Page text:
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Perspect Sex Reprod Health. 2005 Dec;37(4):184-91.

Consistency of condom use among low-income hormonal contraceptive users.

Author information

1
Department of Obstetrics and Gynecology, Baylor College of Medicine, Houston, TX, USA. halehs@bcm.tmc.edu

Abstract

CONTEXT:

Hormonal contraceptive users may be at increased risk for HIV and other STDs. An understanding of their decisions and abilities to use condoms is needed to focus intervention programs aimed at improving their protective behaviors.

METHODS:

Between 1999 and 2001, 426 new users of depot medroxyprogesterone acetate (DMPA) and oral contraceptives were recruited from public clinics providing family planning services to low-income women and surveyed when they began their method and again three months later. Bivariate analyses examined the consistency of condom use across subgroups, and multivariate analyses assessed associations between consistent use and various characteristics.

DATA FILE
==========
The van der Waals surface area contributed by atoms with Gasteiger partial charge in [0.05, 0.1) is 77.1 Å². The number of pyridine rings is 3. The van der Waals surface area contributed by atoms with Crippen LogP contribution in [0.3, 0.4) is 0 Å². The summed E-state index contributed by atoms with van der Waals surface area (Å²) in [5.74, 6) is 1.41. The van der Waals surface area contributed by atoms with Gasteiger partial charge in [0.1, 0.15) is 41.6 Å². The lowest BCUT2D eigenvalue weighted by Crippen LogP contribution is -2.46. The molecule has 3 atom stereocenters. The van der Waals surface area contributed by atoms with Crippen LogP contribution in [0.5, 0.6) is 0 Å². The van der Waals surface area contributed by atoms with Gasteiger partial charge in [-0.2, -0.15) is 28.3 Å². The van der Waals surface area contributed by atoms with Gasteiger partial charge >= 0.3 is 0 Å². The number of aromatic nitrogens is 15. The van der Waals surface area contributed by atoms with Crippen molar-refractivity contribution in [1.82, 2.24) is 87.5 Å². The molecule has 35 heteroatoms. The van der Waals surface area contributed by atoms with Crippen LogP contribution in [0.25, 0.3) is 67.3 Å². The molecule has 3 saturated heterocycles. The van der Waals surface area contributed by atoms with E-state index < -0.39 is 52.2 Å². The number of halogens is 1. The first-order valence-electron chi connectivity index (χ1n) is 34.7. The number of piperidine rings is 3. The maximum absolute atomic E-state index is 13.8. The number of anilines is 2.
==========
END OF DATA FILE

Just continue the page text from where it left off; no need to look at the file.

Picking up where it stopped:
RESULTS:

Among women who had used condoms consistently before starting on DMPA or the pill, 54% discontinued consistent use after taking these contraceptives. Overall, 20% of women consistently used condoms with their hormonal method, and such use did not vary significantly by contraceptive type. Seventy-five percent of women in non-monogamous relationships were inconsistent users, though nearly a third had been consistent users prior to beginning a hormonal method. Factors associated with an elevated likelihood of consistent use were the male partner's positive opinion of condoms (odds ratio, 3.3) and the woman's strong belief that condom use is important for vaginal intercourse (3.5) and even if the couple is using another form of birth control (4.1).

CONCLUSIONS:

Many women at highest risk for disease have a decreased likelihood of using condoms, and disease prevention programs should be customized to target these women. Educational efforts focusing on women's attitudes and negotiation skills may be the best means of increasing dual method use.

PMID:
16380364
DOI:
10.1363/psrh.37.184.05
[Indexed for MEDLINE]

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